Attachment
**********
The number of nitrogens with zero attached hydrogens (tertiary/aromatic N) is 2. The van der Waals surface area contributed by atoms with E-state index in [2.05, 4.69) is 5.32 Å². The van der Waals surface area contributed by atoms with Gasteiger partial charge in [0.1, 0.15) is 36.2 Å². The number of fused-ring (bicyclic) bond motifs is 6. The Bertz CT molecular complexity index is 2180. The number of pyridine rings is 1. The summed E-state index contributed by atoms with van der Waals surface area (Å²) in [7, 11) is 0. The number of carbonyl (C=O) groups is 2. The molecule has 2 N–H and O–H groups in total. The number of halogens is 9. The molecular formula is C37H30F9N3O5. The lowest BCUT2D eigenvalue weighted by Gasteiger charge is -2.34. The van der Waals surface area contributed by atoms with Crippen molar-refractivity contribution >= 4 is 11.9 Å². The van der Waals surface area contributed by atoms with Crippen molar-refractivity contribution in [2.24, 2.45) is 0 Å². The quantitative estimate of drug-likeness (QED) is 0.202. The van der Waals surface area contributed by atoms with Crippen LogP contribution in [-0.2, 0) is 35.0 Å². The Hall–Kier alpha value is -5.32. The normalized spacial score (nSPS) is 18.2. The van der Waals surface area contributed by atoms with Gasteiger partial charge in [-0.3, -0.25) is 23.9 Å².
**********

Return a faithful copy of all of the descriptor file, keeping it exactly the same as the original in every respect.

The number of nitrogens with zero attached hydrogens (tertiary/aromatic N) is 2. The van der Waals surface area contributed by atoms with E-state index in [2.05, 4.69) is 5.32 Å². The van der Waals surface area contributed by atoms with Gasteiger partial charge in [0.1, 0.15) is 36.2 Å². The number of fused-ring (bicyclic) bond motifs is 6. The Bertz CT molecular complexity index is 2180. The number of pyridine rings is 1. The summed E-state index contributed by atoms with van der Waals surface area (Å²) in [7, 11) is 0. The number of carbonyl (C=O) groups is 2. The molecule has 2 N–H and O–H groups in total. The number of halogens is 9. The molecular formula is C37H30F9N3O5. The lowest BCUT2D eigenvalue weighted by Gasteiger charge is -2.34. The van der Waals surface area contributed by atoms with Crippen molar-refractivity contribution >= 4 is 11.9 Å². The van der Waals surface area contributed by atoms with Crippen molar-refractivity contribution in [2.24, 2.45) is 0 Å². The quantitative estimate of drug-likeness (QED) is 0.202. The van der Waals surface area contributed by atoms with Crippen LogP contribution in [-0.2, 0) is 35.0 Å². The Hall–Kier alpha value is -5.32. The normalized spacial score (nSPS) is 18.2. The van der Waals surface area contributed by atoms with Gasteiger partial charge in [-0.3, -0.25) is 23.9 Å².